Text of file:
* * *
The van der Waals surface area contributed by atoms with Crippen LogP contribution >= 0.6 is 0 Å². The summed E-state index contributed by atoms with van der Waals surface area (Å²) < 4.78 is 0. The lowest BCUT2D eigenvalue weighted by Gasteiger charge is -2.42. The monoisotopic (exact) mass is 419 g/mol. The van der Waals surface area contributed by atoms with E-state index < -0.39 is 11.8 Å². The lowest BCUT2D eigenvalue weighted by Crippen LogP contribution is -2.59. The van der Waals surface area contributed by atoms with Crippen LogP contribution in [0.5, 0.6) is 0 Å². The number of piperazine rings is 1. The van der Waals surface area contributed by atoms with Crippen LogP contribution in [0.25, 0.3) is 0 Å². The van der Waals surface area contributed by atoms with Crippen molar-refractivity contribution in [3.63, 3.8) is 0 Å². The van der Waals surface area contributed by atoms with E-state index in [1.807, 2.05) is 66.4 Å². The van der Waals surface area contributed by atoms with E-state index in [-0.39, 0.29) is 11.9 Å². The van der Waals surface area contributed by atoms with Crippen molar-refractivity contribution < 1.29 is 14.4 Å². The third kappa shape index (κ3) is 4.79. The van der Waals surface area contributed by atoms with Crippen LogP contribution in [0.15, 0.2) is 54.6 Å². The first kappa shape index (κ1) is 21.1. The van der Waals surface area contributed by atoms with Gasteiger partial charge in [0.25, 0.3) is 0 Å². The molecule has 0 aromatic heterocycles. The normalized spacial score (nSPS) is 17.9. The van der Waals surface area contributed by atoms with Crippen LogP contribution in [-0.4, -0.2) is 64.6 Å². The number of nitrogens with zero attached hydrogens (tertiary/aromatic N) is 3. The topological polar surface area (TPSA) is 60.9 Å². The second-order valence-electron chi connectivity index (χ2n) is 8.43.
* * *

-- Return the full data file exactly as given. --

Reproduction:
The van der Waals surface area contributed by atoms with Crippen LogP contribution >= 0.6 is 0 Å². The summed E-state index contributed by atoms with van der Waals surface area (Å²) < 4.78 is 0. The lowest BCUT2D eigenvalue weighted by Gasteiger charge is -2.42. The monoisotopic (exact) mass is 419 g/mol. The van der Waals surface area contributed by atoms with E-state index < -0.39 is 11.8 Å². The lowest BCUT2D eigenvalue weighted by Crippen LogP contribution is -2.59. The van der Waals surface area contributed by atoms with Crippen LogP contribution in [0.5, 0.6) is 0 Å². The number of piperazine rings is 1. The van der Waals surface area contributed by atoms with Crippen LogP contribution in [0.25, 0.3) is 0 Å². The van der Waals surface area contributed by atoms with Crippen molar-refractivity contribution in [3.63, 3.8) is 0 Å². The van der Waals surface area contributed by atoms with E-state index in [1.807, 2.05) is 66.4 Å². The van der Waals surface area contributed by atoms with E-state index in [-0.39, 0.29) is 11.9 Å². The van der Waals surface area contributed by atoms with Crippen molar-refractivity contribution < 1.29 is 14.4 Å². The third kappa shape index (κ3) is 4.79. The van der Waals surface area contributed by atoms with Crippen LogP contribution in [0.15, 0.2) is 54.6 Å². The first kappa shape index (κ1) is 21.1. The van der Waals surface area contributed by atoms with Gasteiger partial charge in [0.25, 0.3) is 0 Å². The molecule has 0 aromatic heterocycles. The normalized spacial score (nSPS) is 17.9. The van der Waals surface area contributed by atoms with Crippen LogP contribution in [-0.4, -0.2) is 64.6 Å². The number of nitrogens with zero attached hydrogens (tertiary/aromatic N) is 3. The topological polar surface area (TPSA) is 60.9 Å². The second-order valence-electron chi connectivity index (χ2n) is 8.43.